Fame, rock & roll: Editing a YouTube sensation using Premiere Pro and Frame.io
Image Source: Tribeca Film Festival.
“Songs About ******* “ stars Marc Rebillet, a musician, comedian, and artist, known for his improvised funk and hip-hop electronic music with free flowing, humorous lyrics. Marc rose to fame through YouTube and Twitch where he cultivated a passionate community — amassing millions of followers. This documentary retraces the artist’s steps from his humble Texas upbringing to performing at some of the nation’s biggest festivals.
While director, James Gallagher, joined Marc on the road to film and review footage using Frame.io, editor, Chris Amos, worked remotely in Chicago editing on Premiere Pro. We spoke with Chris to hear more about his workflow and editing inspiration.
“Songs About *******” premieres at Tribeca on June 10.
How and where did you first learn to edit?
It all began in the beginning of high school with some sort of fusion of different editing platforms, including Premiere Pro, and then an IEEE 1394 port that I bought from Best Buy and installed on my dad’s computer without telling him. I’ve since moved to an iMac.
How do you begin a project/set up your workspace?
In a general sense I organize all of my footage in sequences rather than folders with a bunch of clips and sub clips. I like treating everything as it was shot, conceptually, instead of when the camera operator hits stop and start. If it’s a documentary, watching a day’s worth of footage from start to finish is great. Or, if there’s more intention behind the shooting, having sequences arranged thematically by those concepts is ideal. Ultimately, for a documentary like this, watching the footage as it naturally exists is the goal. I want to create my own opinions about how to use it.
Tell us about a favorite scene or moment from this project and why it stands out to you.
One of my favorite parts of the film is the first time we break away from the verité or timeline of events and go back to the YouTube footage of Marc realizing he’s hit one million followers. It’s an important moment for the language of the film — and for the general storytelling — to establish that we’ll be jumping between mediums and that we’ll be starting at the peak of Marc’s fame, both in real time, and within archival footage.
What were some specific post-production challenges you faced that were unique to your project? How did you go about solving them?
The biggest post-production challenge on this project was small and easily amenable. I am located in Chicago, and James is in NYC, so we decided to work entirely remotely. Ultimately, we went old school and duped a copy of his drive, and he shipped it to me. Then, I would post scenes or edits to Frame.io or send Premiere Pro project files (with single sequences in them) for him to review. Those project files would easily re-link to the footage he had on his end.
What Adobe tools did you use on this project and why did you originally choose them? Why were they the best choice for this project?
We used Premiere Pro and Frame.io, which was quite seamless. We would use Frame.io to send new media that we’d add to the overall project and to post edits and scenes for review. We used it as a file sharing service, which made it very easy to review scenes.
If you could share one tip about Premiere Pro, what would it be?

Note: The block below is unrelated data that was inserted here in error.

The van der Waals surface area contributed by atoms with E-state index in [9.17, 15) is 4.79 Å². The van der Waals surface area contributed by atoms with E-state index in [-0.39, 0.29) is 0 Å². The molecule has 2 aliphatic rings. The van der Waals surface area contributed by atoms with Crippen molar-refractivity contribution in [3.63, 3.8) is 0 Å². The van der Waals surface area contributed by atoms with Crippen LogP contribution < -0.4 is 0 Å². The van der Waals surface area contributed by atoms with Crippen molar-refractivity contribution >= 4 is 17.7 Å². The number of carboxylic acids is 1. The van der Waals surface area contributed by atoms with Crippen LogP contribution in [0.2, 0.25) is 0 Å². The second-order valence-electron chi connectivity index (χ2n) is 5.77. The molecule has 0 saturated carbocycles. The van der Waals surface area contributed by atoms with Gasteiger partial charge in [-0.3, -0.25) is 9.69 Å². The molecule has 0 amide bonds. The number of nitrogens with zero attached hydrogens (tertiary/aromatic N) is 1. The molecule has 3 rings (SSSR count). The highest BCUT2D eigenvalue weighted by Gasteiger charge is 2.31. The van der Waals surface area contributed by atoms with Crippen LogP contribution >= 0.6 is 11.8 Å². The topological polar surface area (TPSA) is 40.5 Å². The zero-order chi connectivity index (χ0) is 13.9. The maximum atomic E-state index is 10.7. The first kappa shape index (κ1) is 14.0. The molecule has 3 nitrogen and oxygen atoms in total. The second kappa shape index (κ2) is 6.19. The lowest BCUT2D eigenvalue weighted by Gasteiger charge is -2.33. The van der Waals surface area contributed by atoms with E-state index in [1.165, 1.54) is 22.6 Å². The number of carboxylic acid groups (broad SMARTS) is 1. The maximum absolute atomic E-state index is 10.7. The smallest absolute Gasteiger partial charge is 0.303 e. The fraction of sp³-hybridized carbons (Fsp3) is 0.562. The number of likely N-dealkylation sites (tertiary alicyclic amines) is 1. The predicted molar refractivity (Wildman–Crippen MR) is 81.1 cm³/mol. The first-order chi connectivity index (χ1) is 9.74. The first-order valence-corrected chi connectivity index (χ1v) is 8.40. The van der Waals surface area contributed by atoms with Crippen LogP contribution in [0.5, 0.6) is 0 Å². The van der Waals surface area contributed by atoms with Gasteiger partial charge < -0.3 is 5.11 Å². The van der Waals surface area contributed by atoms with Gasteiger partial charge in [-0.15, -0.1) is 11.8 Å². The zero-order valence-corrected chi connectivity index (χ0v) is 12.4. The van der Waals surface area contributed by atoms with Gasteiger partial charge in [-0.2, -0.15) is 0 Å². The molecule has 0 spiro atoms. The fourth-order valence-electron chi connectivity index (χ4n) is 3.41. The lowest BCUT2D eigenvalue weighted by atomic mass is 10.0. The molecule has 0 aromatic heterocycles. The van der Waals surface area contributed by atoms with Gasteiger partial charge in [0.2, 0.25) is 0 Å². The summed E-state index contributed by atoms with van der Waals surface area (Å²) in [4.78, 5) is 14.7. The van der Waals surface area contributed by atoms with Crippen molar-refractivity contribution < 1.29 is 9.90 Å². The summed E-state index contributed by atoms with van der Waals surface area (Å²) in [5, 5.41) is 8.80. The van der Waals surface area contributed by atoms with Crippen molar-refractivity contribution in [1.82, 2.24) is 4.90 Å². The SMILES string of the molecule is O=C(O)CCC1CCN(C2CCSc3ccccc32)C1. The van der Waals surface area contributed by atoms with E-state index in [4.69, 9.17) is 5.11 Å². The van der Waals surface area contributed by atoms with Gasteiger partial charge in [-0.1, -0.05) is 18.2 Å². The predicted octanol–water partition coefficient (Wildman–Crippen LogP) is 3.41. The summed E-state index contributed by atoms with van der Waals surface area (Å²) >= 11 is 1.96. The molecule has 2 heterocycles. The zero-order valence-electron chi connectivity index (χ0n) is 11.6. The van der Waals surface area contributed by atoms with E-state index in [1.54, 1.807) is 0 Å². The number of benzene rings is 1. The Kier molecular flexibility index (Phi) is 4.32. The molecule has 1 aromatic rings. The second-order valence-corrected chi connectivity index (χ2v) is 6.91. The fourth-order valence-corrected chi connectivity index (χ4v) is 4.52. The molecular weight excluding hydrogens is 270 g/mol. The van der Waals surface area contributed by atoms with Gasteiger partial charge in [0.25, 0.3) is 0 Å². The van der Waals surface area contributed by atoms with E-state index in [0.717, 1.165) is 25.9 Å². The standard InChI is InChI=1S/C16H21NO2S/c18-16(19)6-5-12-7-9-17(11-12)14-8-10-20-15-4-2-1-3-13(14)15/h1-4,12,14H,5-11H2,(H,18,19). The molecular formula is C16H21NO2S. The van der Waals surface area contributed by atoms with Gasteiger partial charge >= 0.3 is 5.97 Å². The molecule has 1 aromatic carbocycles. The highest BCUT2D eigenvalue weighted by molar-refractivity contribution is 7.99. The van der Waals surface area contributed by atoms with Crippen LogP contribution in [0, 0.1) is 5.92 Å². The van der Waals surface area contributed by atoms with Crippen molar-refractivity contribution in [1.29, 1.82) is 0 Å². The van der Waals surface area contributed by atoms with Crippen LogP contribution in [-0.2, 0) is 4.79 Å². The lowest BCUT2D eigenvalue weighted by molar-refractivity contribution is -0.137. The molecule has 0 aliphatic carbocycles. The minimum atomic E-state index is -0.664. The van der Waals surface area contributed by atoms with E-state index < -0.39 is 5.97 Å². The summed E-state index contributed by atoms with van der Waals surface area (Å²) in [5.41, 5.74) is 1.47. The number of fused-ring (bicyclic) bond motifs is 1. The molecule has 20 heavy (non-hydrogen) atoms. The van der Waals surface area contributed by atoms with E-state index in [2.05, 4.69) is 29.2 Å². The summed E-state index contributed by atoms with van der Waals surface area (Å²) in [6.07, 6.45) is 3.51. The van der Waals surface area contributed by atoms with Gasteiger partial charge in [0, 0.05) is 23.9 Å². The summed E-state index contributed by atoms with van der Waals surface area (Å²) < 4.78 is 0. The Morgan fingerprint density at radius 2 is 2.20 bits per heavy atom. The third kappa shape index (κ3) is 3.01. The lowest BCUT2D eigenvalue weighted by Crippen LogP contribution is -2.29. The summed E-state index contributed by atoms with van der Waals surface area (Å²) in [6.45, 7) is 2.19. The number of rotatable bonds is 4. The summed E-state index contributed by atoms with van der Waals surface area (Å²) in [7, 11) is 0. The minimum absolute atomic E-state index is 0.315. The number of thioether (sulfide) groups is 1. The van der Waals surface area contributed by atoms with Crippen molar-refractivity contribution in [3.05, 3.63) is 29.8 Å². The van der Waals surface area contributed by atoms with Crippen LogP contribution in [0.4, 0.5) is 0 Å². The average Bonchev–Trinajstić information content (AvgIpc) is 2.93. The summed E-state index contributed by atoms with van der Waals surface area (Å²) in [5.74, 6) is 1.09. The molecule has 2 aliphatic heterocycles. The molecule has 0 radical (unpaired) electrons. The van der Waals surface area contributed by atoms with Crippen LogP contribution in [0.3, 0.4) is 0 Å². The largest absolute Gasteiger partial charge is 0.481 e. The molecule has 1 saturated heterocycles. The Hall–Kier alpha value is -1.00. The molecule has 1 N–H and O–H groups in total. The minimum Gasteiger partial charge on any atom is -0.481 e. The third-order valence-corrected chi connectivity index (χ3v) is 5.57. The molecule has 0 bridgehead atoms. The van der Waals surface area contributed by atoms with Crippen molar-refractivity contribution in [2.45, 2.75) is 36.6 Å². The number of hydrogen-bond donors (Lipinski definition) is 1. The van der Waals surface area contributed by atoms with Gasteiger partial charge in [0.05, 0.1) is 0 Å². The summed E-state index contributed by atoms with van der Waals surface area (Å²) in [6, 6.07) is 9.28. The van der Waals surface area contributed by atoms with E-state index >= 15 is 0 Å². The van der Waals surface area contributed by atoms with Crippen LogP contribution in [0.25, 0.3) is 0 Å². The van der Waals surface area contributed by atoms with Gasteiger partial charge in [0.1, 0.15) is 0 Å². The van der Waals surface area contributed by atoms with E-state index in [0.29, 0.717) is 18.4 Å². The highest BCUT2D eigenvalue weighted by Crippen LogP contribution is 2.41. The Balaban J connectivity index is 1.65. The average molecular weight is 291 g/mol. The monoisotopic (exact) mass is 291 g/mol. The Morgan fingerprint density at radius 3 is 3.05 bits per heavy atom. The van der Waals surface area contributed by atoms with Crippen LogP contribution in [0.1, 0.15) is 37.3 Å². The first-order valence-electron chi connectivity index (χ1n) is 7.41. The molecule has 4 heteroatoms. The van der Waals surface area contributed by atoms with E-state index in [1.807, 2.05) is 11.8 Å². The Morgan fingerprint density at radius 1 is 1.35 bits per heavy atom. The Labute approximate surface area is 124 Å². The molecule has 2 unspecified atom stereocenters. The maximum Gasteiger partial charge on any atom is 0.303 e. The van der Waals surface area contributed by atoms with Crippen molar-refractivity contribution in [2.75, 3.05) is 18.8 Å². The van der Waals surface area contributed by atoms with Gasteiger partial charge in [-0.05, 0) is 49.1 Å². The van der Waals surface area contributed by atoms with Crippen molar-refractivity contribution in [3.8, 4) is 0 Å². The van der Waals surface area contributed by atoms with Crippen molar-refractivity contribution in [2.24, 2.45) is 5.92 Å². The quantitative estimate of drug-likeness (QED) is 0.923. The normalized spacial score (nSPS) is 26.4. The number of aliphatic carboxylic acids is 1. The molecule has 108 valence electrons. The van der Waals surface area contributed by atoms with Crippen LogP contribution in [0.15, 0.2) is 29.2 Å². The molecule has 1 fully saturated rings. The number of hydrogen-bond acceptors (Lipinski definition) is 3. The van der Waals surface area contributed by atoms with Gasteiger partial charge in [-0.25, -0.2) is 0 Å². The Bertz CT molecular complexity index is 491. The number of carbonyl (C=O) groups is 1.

I think my only tip is to not overcomplicate your workflow. It’s cool that the software allows for so much flexibility within the filetypes you’re working with, but transcoding your footage to lo-res 1080p ProRes proxies, and making all of your additional media consistent (i.e. keeping all graphics as simple .pngs rather than large, layered .psds), will only speed up the editing process by not letting technical difficulties get in the way of the creative and thought-provoking process. There’s a reason the traditional, old-school workflow was established to begin with!
Who is your creative inspiration and why?
My biggest creative inspiration is to go with my gut and try things I’ve never thought of doing before. Premiere Pro and NLE platforms in general make that possible. It’s so easy & quick to place different moments and scenes next to each other to see how they work and play off of each other. Premiere Pro makes those possibilities endless.
That being said, I think my biggest creative inspiration is the Grateful Dead. They tried something new every night they played a show.
What’s the toughest thing you’ve had to face in your career and how did you overcome it? What advice do you have for aspiring filmmakers or content creators?
The toughest thing I’ve had to face in my career is simply ‘making it’. That required a good 6-7 years of being an assistant editor and working from 9AM until who knows when every day for that period, all the while balancing freelance side projects that would pay next to nothing for me to establish myself as an editor. I just had to keep my head down and grind because there’s no prototypical career path to follow if you want to be an editor. And I’m grateful for that, because ultimately, it’s a position of artistry. The only advice I can give is to avoid self-importance, say yes to everything (to figure what niche within editing you want to do), and be a collaborator. You’re not better than anyone, and the more projects you work on, the more perspective it gives you.
Share a photo of where you work. What’s your favorite thing about your workspace and why?
I think the best part of my workspace is that it can be predominantly lit by daylight. Something about that 5600K that hits differently than 3200K…
Image source: Chris Amos, Songs About ******** editor.